[Ok-sus] How a German village disconnected from the grid and created its own grid fueled by renewable energy

Bob Waldrop music at epiphanyokc.com
Tue Feb 25 15:48:58 UTC 2014


AFAIK, the most detailed research on animal traction versus on-farm brewed alcohol fuel shows that it is six of one, half dozen of the other in terms of the land required.  That is, If you’re going to farm 80 acres, you would have to set aside the same amount of acreage for fuel, whether you are growing feed for a horse or feedstock for alcohol fuel.  The horses have the advantage of reproducing, the tractors last longer if properly maintained.  This research was done at the Sunshine Farm of the Land Institute and extended over 10 years.

 

http://www.landinstitute.org/vnews/display.v/ART/2002/09/24/3dbeba6338ac3.html


Bob Waldrop, OKC

 

From: Ok-sus [mailto:ok-sus-bounces at lists.oksustainability.org] On Behalf Of Vicke Adams
Sent: Monday, February 24, 2014 9:06 AM
To: ok-sus at lists.oksustainability.org
Subject: Re: [Ok-sus] How a German village disconnected from the grid and created its own grid fueled by renewable energy

 

I agree with using a total lifecycle comparison but everything takes energy, even a horse. Do you have any idea of the amount of manure produced by a horse? Some energy is required to clean that up and do something with it. And what about feeding that horse? Where does the food come from? How is it grown and shipped? I have one horse and four goats on a small farm. If I didn't have a composting program, I would be drowning in manure. Plus, there would be no way to even partially feed them. As it is, I have to buy feed and hay and transport that to my farm in the winter. 

 

From: Ok-sus [mailto:ok-sus-bounces at lists.oksustainability.org] On Behalf Of Kelley C Smith
Sent: Monday, February 24, 2014 3:55 AM
To: ok-sus at lists.oksustainability.org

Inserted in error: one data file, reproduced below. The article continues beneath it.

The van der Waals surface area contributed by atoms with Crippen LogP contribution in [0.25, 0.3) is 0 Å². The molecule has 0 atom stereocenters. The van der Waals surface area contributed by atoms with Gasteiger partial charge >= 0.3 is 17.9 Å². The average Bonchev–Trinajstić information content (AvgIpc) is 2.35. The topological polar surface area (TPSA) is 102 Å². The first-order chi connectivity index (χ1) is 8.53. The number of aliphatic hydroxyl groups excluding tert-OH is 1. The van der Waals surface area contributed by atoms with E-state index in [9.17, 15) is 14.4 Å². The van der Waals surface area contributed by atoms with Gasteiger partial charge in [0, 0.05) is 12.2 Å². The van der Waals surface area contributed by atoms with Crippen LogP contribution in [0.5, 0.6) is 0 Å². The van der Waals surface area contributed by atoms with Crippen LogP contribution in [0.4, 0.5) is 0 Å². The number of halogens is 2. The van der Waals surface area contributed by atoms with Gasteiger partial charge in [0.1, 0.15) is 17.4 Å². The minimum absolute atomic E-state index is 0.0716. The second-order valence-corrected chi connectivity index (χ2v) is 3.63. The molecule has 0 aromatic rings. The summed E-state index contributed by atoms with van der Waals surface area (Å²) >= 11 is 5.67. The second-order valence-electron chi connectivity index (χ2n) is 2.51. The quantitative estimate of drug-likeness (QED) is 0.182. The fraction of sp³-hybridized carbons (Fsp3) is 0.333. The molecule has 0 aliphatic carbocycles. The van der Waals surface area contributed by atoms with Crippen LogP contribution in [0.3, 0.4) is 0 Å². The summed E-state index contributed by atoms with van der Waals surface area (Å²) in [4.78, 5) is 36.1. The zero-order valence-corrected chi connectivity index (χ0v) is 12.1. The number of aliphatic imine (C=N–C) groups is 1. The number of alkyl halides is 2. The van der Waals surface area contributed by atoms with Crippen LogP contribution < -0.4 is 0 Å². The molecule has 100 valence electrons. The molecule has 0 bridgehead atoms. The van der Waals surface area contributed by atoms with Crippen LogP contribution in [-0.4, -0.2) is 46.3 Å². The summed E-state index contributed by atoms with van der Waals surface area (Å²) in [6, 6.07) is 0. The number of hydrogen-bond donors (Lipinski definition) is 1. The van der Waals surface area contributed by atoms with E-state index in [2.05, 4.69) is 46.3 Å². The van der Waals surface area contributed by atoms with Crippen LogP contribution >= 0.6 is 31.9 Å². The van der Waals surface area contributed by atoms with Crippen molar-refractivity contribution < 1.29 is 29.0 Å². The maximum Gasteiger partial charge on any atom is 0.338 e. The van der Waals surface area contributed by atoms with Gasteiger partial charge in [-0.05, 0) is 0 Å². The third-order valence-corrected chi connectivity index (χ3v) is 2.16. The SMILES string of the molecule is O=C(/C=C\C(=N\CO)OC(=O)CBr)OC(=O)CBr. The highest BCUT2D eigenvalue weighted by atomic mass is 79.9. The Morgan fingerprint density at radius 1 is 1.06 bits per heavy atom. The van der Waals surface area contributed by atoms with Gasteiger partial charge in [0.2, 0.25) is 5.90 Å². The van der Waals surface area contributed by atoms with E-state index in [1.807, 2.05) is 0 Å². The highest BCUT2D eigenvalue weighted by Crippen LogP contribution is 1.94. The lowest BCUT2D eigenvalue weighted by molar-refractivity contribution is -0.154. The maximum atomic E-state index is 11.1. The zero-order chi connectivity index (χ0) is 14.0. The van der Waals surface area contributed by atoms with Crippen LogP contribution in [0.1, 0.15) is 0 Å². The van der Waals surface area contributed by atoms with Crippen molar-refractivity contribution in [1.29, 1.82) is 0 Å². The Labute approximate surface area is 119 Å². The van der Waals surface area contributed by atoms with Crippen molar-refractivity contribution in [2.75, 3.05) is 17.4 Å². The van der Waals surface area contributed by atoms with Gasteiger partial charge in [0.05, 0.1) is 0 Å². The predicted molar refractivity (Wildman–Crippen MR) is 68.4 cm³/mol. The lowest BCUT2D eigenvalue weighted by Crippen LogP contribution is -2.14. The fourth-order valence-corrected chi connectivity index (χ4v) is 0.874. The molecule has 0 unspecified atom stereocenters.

Subject: Re: [Ok-sus] How a German village disconnected from the grid and created its own grid fueled by renewable energy

 

I do not object to well-directed government subsidies, in fact, I received a small tax break when we had to replace a roof and chose shingles that were light-colored ("white" roof(. The idea being that these would not absorb as much solar radiation in the summer and would marginally decrease the need for air-conditioning in the home, and would reduce the urban heat island effect in the surrounding neighborhood. Often "subsidies" can make up for what would otherwise be negative externalities or spillover costs or whatever you call them. 

 

What I do question is things like electric cars (for reasons I explained) and I don't know about wind turbines. I think they're great, but what about the energy to manufacture them? Where do you get that? I'm not an engineer….. maybe this isn't a worry. I really like bicycles and other pedal-powered vehicles, but it does take a lot of energy to refine steel, not to mention other metals that are part of today's lightweight bicycles. As much as like bikes, maybe horses are a more truly sustainable form of transportation. I don't quite know…..but I am interested in some of the issues Andrew raised.

 

I know some people dismiss externalities or spillover benefits/costs as nonexistent. I think they are very real. So, I don't object with a system of subsidies or tax penalties to deal with them ….whatever is appropriate. I do think this would always be subject to a lot of politicking and would be fairly difficult in practice. Doesn't mean it shouldn't be done. 

 

My only misgivings about wind turbines / solar panes and other techno-fix-it things is the FULL lifecycle cost ( energy for manufacture , use, disposal, recycling…)

 

That's all for me.

 

Kelley

 

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